Argyroderma fissum: Care and Propagation Guide

The perennial succulent known as Argyroderma fissum originates from South Africa. It is a distinctive plant that features clumps of bluish-green bi-lobed leaves. It is a miniature succulent growing up to a height of 20 cm or less. The flowers can bloom in colors magenta, yellow or pink.

argyroderma fissum

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How to Care for Argyroderma fissum

Specifically native to the South African region of Knersvlakte, Argyroderma fissum has an appearance similar to Lithops. The succulent features mostly stemless leaves that look like small stones. Solitary showy flowers bloom in winter. These photosensitive flowers come in red, pink or purple colors.

They can be grown in a greenhouse or indoors for their distinct leaves and daisy-like flowers. When cared for properly, the succulent will thrive. It requires minimal maintenance.


In order for Argyroderma fissum to develop well and blossom, it needs exposure to direct sunlight. The growing season of this succulent falls in winter and autumn. The succulent is dormant during the other seasons.

Although it requires full sun during growing months, care must be taken to keep the plant in a partially-shaded spot during the dormant months. It should be shaded from the harshest light of the day.


Argyroderma fissum has light watering needs. You can water it regularly during the cold months. However, keep the watering to a minimum during summer. The soil must not remain moist for an extended time when the days are long and hot. Instead, spray water sparsely a few times.

Too much water may result in root rot. If the leaves absorb excess water, they can swell and burst. The succulent is drought resistant and can handle a dry spell on occasion.

argyroderma fissum


Argyroderma fissum will thrive in potting soil specifically formulated for succulents. It is essential they have dry soil. Moist and clayey soil do not agree with the succulent. The soil must be poor to average with sand, gravel and neutral pH levels.


If growing Argyroderma fissum in a container, fertilize the soil twice a week during its growing phase. If planted in garden soil, it can do without any feeding. A lack of flowers or weak growth are indicators that the succulent needs feeding.

Replenish the soil nutrients with a balanced fertilizer. You can also use a slow-release fertilizer composed for blooms.


Argyroderma fissum succulents thrive in dry climates. They do not prefer humidity, so make sure you do not place the succulent in humid rooms. They love the warmth and grow well across the arid region of the country.

argyroderma fissum

Pests and Diseases

Argyroderma fissum does not require much maintenance. Pests and diseases usually do not affect its growth. However, there can be an occasional issue of mealybugs and aphids. Check for signs of plant damage and treat the infestation as soon as you notice it.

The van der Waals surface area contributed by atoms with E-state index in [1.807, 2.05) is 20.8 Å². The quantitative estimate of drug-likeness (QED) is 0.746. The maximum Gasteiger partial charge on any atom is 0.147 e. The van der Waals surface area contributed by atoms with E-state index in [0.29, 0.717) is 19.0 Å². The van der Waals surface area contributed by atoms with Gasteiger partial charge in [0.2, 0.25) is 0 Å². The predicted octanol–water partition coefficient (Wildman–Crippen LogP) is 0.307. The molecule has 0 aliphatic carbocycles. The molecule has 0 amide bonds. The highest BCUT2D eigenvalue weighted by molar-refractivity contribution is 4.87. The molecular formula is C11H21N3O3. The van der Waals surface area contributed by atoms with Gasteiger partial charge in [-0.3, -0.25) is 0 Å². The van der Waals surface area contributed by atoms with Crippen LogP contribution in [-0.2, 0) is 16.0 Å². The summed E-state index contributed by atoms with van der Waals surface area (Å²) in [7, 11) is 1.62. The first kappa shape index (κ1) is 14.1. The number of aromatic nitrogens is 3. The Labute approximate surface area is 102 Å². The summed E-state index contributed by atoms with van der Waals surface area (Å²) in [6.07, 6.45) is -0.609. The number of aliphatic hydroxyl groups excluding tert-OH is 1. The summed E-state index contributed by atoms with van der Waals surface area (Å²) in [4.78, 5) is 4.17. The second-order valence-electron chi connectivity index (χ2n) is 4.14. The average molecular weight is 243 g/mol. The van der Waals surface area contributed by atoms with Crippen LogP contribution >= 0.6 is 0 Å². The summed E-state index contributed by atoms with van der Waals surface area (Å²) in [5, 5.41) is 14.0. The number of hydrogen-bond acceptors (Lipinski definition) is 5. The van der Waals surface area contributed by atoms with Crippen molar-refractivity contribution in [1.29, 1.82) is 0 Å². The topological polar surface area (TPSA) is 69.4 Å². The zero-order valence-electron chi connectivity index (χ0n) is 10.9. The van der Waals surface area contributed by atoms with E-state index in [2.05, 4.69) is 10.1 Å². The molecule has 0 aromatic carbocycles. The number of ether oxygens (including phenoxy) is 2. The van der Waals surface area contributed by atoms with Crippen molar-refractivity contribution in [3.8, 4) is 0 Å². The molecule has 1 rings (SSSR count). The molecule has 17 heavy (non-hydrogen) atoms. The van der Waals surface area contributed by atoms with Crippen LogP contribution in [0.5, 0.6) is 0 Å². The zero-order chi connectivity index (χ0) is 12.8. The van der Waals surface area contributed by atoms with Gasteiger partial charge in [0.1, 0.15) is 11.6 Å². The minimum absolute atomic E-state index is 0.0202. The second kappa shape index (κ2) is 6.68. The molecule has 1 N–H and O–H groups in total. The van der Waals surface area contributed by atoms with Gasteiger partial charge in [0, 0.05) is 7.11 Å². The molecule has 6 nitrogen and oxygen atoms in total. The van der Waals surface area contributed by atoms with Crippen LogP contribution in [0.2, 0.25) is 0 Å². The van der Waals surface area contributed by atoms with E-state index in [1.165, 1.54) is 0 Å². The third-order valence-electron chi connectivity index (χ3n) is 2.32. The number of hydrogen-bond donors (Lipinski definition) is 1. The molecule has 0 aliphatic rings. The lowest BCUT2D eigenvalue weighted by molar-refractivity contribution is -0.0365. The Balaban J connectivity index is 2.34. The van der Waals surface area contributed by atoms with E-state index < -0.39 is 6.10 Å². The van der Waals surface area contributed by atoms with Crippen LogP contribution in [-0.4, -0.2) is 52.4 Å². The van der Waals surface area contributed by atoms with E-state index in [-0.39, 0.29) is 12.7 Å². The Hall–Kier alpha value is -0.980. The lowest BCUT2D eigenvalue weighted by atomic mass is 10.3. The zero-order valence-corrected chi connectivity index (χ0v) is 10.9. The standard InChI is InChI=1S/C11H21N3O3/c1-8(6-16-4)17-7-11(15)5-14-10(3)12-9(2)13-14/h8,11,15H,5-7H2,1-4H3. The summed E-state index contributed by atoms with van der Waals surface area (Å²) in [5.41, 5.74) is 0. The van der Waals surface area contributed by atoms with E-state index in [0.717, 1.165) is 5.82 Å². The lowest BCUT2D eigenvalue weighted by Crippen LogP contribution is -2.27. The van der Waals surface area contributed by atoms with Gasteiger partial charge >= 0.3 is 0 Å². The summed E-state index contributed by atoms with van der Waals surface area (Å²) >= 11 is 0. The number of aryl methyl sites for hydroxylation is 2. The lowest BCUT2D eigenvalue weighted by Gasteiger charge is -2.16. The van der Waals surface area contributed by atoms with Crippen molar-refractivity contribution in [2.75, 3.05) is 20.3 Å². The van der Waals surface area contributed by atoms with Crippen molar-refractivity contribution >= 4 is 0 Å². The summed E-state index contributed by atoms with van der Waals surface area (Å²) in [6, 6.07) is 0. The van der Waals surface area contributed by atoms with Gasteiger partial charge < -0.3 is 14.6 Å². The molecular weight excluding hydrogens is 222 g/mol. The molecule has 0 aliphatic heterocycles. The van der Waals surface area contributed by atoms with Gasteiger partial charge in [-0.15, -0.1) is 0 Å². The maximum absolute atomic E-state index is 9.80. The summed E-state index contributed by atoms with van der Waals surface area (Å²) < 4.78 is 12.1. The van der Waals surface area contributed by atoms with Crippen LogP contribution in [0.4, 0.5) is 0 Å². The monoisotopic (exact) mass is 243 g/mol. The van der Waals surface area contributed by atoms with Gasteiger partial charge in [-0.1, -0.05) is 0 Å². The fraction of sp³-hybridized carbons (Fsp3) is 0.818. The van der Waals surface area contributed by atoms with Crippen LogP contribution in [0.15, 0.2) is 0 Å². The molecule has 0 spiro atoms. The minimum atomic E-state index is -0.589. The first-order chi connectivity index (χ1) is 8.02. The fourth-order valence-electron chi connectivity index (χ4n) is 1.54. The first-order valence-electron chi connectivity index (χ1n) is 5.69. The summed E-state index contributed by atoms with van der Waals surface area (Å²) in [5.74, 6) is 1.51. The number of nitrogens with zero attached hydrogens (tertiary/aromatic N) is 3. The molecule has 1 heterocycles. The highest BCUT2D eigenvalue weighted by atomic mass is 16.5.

Overwatering the succulent can affect the roots and, as a result, lead to the plant leaves withering and falling off. Yellow leaves are also a sign of excess water intake. The best way to salvage the plant is to move it from the subpar environment to well-draining soil.


In case it gets leggy or if there is any damaged or withered foliage, prune those areas. Besides the occasional trim, the succulent requires minimal pruning.

Potting and Repotting

The hardy succulent does not need repotting. Its roots remain small and do not spread out as much. However, in case the roots get soggy due to overwatering, you may have to move the succulent to a drier container in order to prevent root rot and fungal issues. Overwatering is a big issue for these plants.

Propagating Argyroderma fissum

You can propagate Argyroderma fissum using seeds and offsets. They are easier to propagate with seeds than from cuttings.

Spread the seeds across a moist soil mix ideal for succulents. Keep the container out of direct sunlight, in a warm place. Allow the seeds to germinate. The process of germination usually begins in about five days and can last up to 60 days.

You can also use offsets or divisions to grow a new plant. Dividing the plant will not only give you new growth but also revive your existing plant. Spring is the best time for division.

Carefully dislodge the succulent from the soil. Make sure there is minimal damage to the roots during the process. Before digging up the plant, moisten the soil. This will permit the roots to dislodge from the soil with ease.

Slice up the succulent at its roots and transfer the newly divided plants to an appropriate container with a gritty soil mix.

If you want to start new growth from the cuttings, you can. However, the process can be a hit-or-a-miss, since getting stem cuttings to root is difficult.

Once the plant establishes itself, it grows fairly fast.